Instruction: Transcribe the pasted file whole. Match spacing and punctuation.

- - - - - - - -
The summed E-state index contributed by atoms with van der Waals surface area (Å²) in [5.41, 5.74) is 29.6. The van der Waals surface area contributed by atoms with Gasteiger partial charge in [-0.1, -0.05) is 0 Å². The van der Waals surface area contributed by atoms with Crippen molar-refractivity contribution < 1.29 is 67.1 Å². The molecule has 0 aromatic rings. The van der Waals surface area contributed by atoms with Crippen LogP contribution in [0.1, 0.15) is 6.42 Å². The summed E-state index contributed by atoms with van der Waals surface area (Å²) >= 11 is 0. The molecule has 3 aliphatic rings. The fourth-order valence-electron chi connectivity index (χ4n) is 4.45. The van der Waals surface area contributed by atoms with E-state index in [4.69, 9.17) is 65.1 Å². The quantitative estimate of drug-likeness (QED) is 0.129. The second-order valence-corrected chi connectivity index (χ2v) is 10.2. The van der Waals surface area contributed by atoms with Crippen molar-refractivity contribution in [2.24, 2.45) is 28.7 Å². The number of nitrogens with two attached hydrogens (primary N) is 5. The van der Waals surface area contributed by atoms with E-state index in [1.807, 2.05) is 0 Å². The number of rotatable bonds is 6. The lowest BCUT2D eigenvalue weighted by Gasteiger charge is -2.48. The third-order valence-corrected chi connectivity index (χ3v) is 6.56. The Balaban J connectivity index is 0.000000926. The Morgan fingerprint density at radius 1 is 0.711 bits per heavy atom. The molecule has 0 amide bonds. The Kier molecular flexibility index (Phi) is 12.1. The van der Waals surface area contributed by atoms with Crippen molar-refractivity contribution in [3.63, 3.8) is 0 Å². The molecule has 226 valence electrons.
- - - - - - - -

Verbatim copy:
The summed E-state index contributed by atoms with van der Waals surface area (Å²) in [5.41, 5.74) is 29.6. The van der Waals surface area contributed by atoms with Gasteiger partial charge in [-0.1, -0.05) is 0 Å². The van der Waals surface area contributed by atoms with Crippen molar-refractivity contribution < 1.29 is 67.1 Å². The molecule has 0 aromatic rings. The van der Waals surface area contributed by atoms with Crippen LogP contribution in [0.1, 0.15) is 6.42 Å². The summed E-state index contributed by atoms with van der Waals surface area (Å²) >= 11 is 0. The molecule has 3 aliphatic rings. The fourth-order valence-electron chi connectivity index (χ4n) is 4.45. The van der Waals surface area contributed by atoms with E-state index in [4.69, 9.17) is 65.1 Å². The quantitative estimate of drug-likeness (QED) is 0.129. The second-order valence-corrected chi connectivity index (χ2v) is 10.2. The van der Waals surface area contributed by atoms with Crippen molar-refractivity contribution in [2.24, 2.45) is 28.7 Å². The number of nitrogens with two attached hydrogens (primary N) is 5. The van der Waals surface area contributed by atoms with E-state index in [1.807, 2.05) is 0 Å². The number of rotatable bonds is 6. The lowest BCUT2D eigenvalue weighted by Gasteiger charge is -2.48. The third-order valence-corrected chi connectivity index (χ3v) is 6.56. The Balaban J connectivity index is 0.000000926. The Morgan fingerprint density at radius 1 is 0.711 bits per heavy atom. The molecule has 0 amide bonds. The Kier molecular flexibility index (Phi) is 12.1. The van der Waals surface area contributed by atoms with Crippen molar-refractivity contribution in [3.63, 3.8) is 0 Å². The molecule has 226 valence electrons.